This time is different, as the saying goes.
It’s been repeated up and down Wall Street, for decades. Whenever a seismic event comes on the scene, and threatens to swamp the financial system and the U.S. (and global) economy, traders, bankers and economists claim:
This time it’s different.
That sentiment was echoed, at least in part, Wednesday (March 18) in an op-ed that ran in the Financial Times, penned by Ben Bernanke and Janet Yellen, former heads of the U.S. Federal Reserve.
With a nod to the recent actions announced by the Fed to combat the continued impact of the coronavirus, they wrote that parallels exist between today and 2008, at least in terms of response. But underneath it all, the challenges are different this time around:
“Back then, the near-collapse of the financial system froze credit and spending; the goal of monetary policy was to restart both,” Bernanke and Yellen wrote. “Now, the problem is not originating from financial markets: they are only reflecting underlying concerns about the potential damage caused by the coronavirus pandemic, which of course monetary policy cannot influence.”
In that statement lies an acknowledgement of at least some of the limits of monetary policy, where rates are now at near zero percent, and the Fed is stepping in to buy up more than $700 billion in Treasury debt and mortgage-backed securities.
The markets may show increased volatility as traders work from home, or as liquidity concerns mount due to high leverage. And speaking of leverage, the credit markets have to function as usual so that businesses can tap the funds that they do, and will, need to grapple with the coronavirus-led downturn.
And, in addition, “fiscal policy will certainly have to do more as the size of the hit to economic activity becomes apparent,” Bernanke and Yellen wrote. That assessment comes in the wake of news this week that the Trump administration, as The Wall Street Journal reported, is pitching Senate Republicans on a plan that is part of a $1 trillion stimulus package that would give direct payouts to individuals. The U.S. actions would come on the heels of monetary policy actions from counterparts in France and elsewhere, where stimulus packages are bringing tens of billions of euros into those respective economies. Bailouts seem to be on the way, too, as in the U.S., the airline industry is slated to get $50 billion in assistance from the Trump administration and as much as $500 billion will be earmarked for small business.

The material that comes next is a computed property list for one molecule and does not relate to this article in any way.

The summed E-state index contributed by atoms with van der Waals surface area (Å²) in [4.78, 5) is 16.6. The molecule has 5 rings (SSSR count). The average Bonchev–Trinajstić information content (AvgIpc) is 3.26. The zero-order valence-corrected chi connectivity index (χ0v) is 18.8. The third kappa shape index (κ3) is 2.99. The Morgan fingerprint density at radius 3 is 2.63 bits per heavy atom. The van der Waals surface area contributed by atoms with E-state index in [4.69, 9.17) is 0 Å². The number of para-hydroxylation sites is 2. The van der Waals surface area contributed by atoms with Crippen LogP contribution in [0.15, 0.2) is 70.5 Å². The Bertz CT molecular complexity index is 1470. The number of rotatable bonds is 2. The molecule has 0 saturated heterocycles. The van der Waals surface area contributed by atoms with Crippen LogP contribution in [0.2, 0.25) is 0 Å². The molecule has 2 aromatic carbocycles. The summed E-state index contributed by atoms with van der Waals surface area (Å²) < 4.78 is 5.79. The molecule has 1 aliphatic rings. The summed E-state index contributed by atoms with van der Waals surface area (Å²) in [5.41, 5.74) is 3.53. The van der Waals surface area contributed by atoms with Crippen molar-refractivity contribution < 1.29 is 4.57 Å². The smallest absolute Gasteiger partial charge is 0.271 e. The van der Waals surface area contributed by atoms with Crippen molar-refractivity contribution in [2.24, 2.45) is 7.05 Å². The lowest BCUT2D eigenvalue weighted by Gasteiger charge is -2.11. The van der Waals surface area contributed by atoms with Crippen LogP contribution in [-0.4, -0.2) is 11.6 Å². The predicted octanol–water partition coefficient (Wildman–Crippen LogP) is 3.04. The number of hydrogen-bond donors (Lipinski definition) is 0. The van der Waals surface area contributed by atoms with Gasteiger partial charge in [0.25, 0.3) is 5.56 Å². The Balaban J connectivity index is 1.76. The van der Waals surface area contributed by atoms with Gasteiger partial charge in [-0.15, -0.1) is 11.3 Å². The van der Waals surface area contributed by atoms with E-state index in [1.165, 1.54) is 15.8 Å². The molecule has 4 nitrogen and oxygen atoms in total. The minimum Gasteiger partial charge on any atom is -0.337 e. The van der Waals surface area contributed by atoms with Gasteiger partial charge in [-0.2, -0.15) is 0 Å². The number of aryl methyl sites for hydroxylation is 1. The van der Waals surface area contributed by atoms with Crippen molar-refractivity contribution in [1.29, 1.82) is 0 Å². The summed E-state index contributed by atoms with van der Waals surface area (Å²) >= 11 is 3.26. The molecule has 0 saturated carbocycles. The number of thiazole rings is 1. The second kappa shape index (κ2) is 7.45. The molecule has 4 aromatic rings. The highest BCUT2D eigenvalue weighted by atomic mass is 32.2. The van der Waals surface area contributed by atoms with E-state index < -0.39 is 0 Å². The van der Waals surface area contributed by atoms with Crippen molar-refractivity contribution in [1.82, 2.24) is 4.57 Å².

All of the fiscal and Fed firepower being trained to bear on the coronavirus cannot restore supply chains or give legs to a bull run that has gone on for 11 years.
At this writing, U.S. Treasury yields are jumping, as investors are racing to raise cash. The 10-year Treasury note yield is up nearly 11 basis points to 1.1 percent. When bonds and stocks sell off at the same time (the Dow is off more than 4 percent this morning), it can be a signal that investors have been less than stimulated by the stimulus.
Raising cash may give rise to hoarding cash. And if cash stays firmly in the respective pockets of consumers and businesses, the idea of stimulating the economy will be just an idea. On the other hand, a flurry of spending now — let’s say that happens, over eCommerce channels, as of course so many retailers and other businesses are shuttering brick-and-mortar locations — means less need to spend later on. It’s possible that leveraged Americans take the checks sent by the government and triage responsibilities such as rent or mortgage payments, or even credit card debt. The short-term stabilization that is so important may not materialize — and we may be about to find out whether this time is different, after all.